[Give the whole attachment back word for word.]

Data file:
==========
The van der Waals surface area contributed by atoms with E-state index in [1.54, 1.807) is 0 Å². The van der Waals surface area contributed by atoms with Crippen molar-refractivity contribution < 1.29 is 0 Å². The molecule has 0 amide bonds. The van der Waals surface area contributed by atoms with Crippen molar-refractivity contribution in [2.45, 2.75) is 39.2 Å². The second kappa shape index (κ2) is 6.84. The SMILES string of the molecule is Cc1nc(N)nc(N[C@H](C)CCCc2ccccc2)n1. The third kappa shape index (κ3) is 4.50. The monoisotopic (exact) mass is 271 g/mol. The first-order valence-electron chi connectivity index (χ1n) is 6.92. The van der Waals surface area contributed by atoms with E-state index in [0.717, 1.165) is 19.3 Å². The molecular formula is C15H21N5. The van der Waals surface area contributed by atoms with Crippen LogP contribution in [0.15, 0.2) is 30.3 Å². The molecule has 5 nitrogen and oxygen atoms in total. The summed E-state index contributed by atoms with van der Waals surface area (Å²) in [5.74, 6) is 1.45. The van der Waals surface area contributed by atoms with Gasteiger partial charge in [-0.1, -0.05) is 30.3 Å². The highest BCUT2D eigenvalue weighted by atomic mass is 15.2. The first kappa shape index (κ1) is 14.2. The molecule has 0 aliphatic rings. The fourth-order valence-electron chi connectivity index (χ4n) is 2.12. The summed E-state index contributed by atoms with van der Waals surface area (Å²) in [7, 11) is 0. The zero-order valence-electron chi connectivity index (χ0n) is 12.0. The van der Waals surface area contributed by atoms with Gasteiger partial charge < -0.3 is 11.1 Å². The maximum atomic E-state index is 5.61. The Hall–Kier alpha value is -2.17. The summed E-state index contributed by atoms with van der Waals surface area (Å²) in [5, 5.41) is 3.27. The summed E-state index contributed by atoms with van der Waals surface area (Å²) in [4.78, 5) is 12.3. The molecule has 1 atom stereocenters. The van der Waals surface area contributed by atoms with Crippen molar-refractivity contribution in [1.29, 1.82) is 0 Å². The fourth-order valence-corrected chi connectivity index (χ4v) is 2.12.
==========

The van der Waals surface area contributed by atoms with E-state index in [1.54, 1.807) is 0 Å². The van der Waals surface area contributed by atoms with Crippen molar-refractivity contribution < 1.29 is 0 Å². The molecule has 0 amide bonds. The van der Waals surface area contributed by atoms with Crippen molar-refractivity contribution in [2.45, 2.75) is 39.2 Å². The second kappa shape index (κ2) is 6.84. The SMILES string of the molecule is Cc1nc(N)nc(N[C@H](C)CCCc2ccccc2)n1. The third kappa shape index (κ3) is 4.50. The monoisotopic (exact) mass is 271 g/mol. The first-order valence-electron chi connectivity index (χ1n) is 6.92. The van der Waals surface area contributed by atoms with E-state index in [0.717, 1.165) is 19.3 Å². The molecular formula is C15H21N5. The van der Waals surface area contributed by atoms with Crippen LogP contribution in [0.15, 0.2) is 30.3 Å². The molecule has 5 nitrogen and oxygen atoms in total. The summed E-state index contributed by atoms with van der Waals surface area (Å²) in [5.74, 6) is 1.45. The van der Waals surface area contributed by atoms with Gasteiger partial charge in [-0.1, -0.05) is 30.3 Å². The highest BCUT2D eigenvalue weighted by atomic mass is 15.2. The first kappa shape index (κ1) is 14.2. The molecule has 0 aliphatic rings. The fourth-order valence-electron chi connectivity index (χ4n) is 2.12. The summed E-state index contributed by atoms with van der Waals surface area (Å²) in [7, 11) is 0. The zero-order valence-electron chi connectivity index (χ0n) is 12.0. The van der Waals surface area contributed by atoms with Gasteiger partial charge < -0.3 is 11.1 Å². The maximum atomic E-state index is 5.61. The Hall–Kier alpha value is -2.17. The summed E-state index contributed by atoms with van der Waals surface area (Å²) in [5, 5.41) is 3.27. The summed E-state index contributed by atoms with van der Waals surface area (Å²) in [4.78, 5) is 12.3. The molecule has 1 atom stereocenters. The van der Waals surface area contributed by atoms with Crippen molar-refractivity contribution in [1.29, 1.82) is 0 Å². The fourth-order valence-corrected chi connectivity index (χ4v) is 2.12.